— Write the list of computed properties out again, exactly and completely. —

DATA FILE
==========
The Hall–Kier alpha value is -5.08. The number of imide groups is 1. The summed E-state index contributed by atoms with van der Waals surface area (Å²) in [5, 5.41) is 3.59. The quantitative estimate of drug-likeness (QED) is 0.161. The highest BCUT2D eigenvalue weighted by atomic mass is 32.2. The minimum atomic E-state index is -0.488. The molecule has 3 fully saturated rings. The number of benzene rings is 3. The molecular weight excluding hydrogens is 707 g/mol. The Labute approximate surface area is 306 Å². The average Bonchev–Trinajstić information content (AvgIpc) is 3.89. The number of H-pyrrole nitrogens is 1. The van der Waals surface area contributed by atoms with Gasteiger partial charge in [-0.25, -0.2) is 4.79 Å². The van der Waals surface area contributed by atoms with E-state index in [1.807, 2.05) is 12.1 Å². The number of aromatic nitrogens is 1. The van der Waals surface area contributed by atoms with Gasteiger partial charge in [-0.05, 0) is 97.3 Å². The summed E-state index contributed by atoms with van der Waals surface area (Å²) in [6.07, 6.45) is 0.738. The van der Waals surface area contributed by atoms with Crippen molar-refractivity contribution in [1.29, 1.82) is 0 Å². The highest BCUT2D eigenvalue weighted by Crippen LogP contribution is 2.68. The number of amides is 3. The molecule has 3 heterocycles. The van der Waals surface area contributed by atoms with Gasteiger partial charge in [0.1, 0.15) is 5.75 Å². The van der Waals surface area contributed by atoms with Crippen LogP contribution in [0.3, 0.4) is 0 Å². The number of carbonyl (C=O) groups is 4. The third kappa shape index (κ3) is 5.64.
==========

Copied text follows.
The Hall–Kier alpha value is -5.08. The number of imide groups is 1. The summed E-state index contributed by atoms with van der Waals surface area (Å²) in [5, 5.41) is 3.59. The quantitative estimate of drug-likeness (QED) is 0.161. The highest BCUT2D eigenvalue weighted by atomic mass is 32.2. The minimum atomic E-state index is -0.488. The molecule has 3 fully saturated rings. The number of benzene rings is 3. The molecular weight excluding hydrogens is 707 g/mol. The Labute approximate surface area is 306 Å². The average Bonchev–Trinajstić information content (AvgIpc) is 3.89. The number of H-pyrrole nitrogens is 1. The van der Waals surface area contributed by atoms with Gasteiger partial charge in [-0.25, -0.2) is 4.79 Å². The van der Waals surface area contributed by atoms with E-state index in [1.807, 2.05) is 12.1 Å². The number of aromatic nitrogens is 1. The van der Waals surface area contributed by atoms with Gasteiger partial charge in [-0.05, 0) is 97.3 Å². The summed E-state index contributed by atoms with van der Waals surface area (Å²) in [6.07, 6.45) is 0.738. The van der Waals surface area contributed by atoms with Crippen molar-refractivity contribution in [1.29, 1.82) is 0 Å². The highest BCUT2D eigenvalue weighted by Crippen LogP contribution is 2.68. The number of amides is 3. The molecule has 3 heterocycles. The van der Waals surface area contributed by atoms with Gasteiger partial charge in [0.1, 0.15) is 5.75 Å². The van der Waals surface area contributed by atoms with Crippen LogP contribution in [0.3, 0.4) is 0 Å². The number of carbonyl (C=O) groups is 4. The third kappa shape index (κ3) is 5.64.